On July 4, 1926 John Adams died,leaving John Quincy more alone in his political life than ever. It was then that he faced his hardest time in office, thanks to the Jacksonians. They gained control of both the House of Representatives and Congress, and from then on, Adams' presidency went downhill. Adams refused to use political parties to his advantage, but the Jacksonians saw it as an instrument to gain national power. Jackson had gained a 178 to 83 victory in the electoral college and had a 647,276-508,064 margin in the popular vote. This bitter defeat in the race for presidency was made more prominent by the death of his oldest son, George Washington Adams. At that time, John Quincy Adams was virtually penniless, grieving over the death of his son, and believing his political career to be over when he retired to Quincy, MA.

The Return of John Quincy Adams

The greatest phase of his long career happened while he was reseated in Congress as a member of the House of Representatives from 1831 until his death in 1848. During this time, he devoted most of his efforts in apposing the expansion of slavery, especially the "gag rule," a resolution made by the Southern members of Congress to extinguish any attempts of slavery discussion. Adams argued that this rule was a direct violation of the First Amendment of the Constitution. Little by little, the majority votes against him decreased until the motion to repeal the gag rule was passed by a vote of 108 to 80 in 1844. Another spectacular accomplishment by Adams was the freeing of the Africans of the slave ship Amistad. These Africans bravely managed to escape from Spanish slave merchants who were going to sell them as slaves, and landed near Long Island, NY. Adams defended these people in 1841 before the Supreme Court, and sent them free. He also pursued his love of science with two other significant accomplishments: the building of an observatory in Cincinnati in 1844 and the grant to the Smithsonian Institution, the earliest American foundation for scientific research. He had a stroke the same year, then had a second stroke on February 21, 1849 that sent him to death in the Capitol building two days later.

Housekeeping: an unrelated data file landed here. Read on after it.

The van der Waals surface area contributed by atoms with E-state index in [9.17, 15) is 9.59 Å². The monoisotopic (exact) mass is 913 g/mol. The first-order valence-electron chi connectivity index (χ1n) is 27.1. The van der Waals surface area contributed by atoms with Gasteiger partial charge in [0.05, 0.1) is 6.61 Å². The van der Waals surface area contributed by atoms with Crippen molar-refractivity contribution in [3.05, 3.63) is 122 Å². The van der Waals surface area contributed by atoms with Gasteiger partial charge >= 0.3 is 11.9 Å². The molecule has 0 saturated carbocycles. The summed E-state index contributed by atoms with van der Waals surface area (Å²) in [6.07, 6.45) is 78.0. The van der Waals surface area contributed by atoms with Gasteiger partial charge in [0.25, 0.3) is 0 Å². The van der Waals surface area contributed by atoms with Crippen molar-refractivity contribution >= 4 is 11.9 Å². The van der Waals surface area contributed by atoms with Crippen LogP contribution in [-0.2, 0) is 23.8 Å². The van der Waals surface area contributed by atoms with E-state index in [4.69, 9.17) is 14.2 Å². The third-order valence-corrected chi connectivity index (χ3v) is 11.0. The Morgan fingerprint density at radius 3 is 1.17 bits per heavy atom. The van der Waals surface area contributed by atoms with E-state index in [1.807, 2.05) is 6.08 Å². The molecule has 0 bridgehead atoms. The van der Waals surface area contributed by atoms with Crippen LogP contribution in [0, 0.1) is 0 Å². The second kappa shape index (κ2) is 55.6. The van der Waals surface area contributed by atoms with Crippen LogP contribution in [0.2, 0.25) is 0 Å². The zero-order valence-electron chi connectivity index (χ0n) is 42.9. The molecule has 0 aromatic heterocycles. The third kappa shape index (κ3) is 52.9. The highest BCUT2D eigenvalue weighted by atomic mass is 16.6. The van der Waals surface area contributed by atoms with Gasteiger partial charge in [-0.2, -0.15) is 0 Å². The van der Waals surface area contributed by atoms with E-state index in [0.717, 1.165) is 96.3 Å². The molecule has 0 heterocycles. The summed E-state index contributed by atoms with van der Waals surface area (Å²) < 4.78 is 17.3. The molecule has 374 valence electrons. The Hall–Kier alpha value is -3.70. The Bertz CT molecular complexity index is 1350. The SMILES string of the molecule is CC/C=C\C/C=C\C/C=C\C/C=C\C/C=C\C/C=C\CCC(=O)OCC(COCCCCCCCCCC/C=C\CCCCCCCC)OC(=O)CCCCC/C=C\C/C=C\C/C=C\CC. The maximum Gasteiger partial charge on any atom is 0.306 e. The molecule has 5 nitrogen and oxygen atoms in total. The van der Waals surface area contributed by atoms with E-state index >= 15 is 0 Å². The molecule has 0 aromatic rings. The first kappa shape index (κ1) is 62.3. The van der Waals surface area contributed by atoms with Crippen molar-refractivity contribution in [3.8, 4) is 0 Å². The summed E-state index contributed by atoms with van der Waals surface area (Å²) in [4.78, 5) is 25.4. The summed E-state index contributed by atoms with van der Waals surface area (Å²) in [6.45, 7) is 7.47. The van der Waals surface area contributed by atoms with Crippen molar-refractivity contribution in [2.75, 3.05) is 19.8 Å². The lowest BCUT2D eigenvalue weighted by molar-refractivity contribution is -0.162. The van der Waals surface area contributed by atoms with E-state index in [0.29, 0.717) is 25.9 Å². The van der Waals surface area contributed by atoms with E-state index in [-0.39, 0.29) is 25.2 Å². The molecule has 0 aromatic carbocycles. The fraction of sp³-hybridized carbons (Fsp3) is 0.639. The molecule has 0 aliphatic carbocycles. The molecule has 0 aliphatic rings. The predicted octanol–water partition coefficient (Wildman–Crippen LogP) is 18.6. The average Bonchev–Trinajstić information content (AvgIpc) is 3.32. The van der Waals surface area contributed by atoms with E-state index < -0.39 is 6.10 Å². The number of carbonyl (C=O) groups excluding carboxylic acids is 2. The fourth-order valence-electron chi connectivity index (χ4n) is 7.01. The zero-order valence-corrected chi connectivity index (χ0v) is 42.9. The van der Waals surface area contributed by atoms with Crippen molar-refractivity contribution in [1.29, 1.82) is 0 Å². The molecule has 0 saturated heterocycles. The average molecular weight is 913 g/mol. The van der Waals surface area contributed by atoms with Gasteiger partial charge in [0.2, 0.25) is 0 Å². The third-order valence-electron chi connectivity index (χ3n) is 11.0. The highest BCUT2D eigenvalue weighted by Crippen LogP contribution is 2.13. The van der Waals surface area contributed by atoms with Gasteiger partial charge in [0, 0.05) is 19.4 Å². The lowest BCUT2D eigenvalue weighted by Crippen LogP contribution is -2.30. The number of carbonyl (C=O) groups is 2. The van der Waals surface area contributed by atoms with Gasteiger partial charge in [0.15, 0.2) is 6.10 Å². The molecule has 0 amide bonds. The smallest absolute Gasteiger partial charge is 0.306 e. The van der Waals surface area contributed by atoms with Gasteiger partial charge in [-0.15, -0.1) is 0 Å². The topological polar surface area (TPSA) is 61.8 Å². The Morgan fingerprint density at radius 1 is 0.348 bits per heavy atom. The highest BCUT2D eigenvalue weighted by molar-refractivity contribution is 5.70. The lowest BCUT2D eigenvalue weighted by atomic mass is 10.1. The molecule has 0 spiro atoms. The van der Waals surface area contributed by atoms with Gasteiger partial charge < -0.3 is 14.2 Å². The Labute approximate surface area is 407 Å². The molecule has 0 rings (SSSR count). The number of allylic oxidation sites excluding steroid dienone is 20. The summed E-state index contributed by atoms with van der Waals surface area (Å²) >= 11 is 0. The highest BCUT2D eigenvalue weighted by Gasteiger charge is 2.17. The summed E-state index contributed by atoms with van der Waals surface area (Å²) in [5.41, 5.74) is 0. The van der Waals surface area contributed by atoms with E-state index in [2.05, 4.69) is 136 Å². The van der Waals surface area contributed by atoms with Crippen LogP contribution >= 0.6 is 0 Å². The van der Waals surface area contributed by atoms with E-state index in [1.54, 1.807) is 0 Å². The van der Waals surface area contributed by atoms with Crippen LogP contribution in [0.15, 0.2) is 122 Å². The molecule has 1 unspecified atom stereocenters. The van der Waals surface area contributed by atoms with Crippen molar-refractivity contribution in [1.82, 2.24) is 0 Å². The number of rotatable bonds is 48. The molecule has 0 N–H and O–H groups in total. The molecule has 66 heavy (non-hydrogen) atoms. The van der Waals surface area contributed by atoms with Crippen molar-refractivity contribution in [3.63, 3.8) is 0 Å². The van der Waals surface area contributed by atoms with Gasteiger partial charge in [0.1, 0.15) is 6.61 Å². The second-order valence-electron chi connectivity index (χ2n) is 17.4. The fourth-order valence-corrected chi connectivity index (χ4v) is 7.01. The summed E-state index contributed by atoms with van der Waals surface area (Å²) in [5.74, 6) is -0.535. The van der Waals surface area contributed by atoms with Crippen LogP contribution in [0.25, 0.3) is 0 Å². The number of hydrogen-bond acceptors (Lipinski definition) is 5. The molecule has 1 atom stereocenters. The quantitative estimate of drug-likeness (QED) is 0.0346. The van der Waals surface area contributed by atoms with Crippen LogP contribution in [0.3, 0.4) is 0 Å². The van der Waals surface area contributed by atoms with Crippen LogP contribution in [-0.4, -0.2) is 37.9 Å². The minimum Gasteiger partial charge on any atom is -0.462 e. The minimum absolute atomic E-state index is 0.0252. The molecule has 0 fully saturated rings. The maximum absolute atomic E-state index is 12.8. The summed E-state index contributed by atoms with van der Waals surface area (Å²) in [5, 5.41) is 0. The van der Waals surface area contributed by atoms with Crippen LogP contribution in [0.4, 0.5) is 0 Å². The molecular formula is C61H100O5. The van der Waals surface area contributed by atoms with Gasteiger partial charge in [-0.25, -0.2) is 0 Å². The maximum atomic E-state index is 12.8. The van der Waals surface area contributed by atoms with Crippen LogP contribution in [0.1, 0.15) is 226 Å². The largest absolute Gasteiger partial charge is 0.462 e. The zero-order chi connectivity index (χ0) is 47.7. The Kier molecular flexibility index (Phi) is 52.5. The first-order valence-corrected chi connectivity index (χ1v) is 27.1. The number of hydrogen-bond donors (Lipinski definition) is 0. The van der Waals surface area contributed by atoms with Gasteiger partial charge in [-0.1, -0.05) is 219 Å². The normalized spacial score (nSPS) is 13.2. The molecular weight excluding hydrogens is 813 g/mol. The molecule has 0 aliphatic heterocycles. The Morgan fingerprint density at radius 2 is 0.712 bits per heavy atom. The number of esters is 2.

His Legacy

John Quincy Adams' 70 years of public service as a leader for the young U.S. made him one of the most influential contributors to the strengthening of the nation. He was a diplomat, an attorney, a Congressman, a professor, and a President. He was born and raised up as a patriot who saw the baby steps of the country, and he even died while working for the nation. Adams got the Floridas together for the U.S., he established the first national naval academy as well as the first national university, he established the transportation systems like canals and turnpikes, and he strengthened America's relations with many countries. He was also a patron of the sciences for America, and created the patent system, the first astronomical lab, surveyed the land for resources, built an observatory, and supported the Smithsonian Institution. Then, in his last years, he strived to secure the freedom for all in the nation, specifically Africans. He lifted the gag rule from Congress, making it possible for future talks of slavery and African-American rights, and also freed the Africans of the ship Amistad by becoming their personal lawyer. Adams was the father of education, sciences, foreign relations, and freedom in the United States. He was the symbol of national patriotism, as he continued, throughout his entire life, to strive for the better of the country. His motto was national not federal, and acted on his visions for America in and out of his presidency. He gave his all in all of his careers as diplomat, attorney, Congressman, professor, and President for the strengthening of the U.S. as a recognized nation. His last words were:
"This is the last of earth! I am content."
John Quincy Adams' Gravesite

"Courage and perseverance have a magical talisman, before which difficulties disappear and obstacles vanish into air."
-John Quincy Adams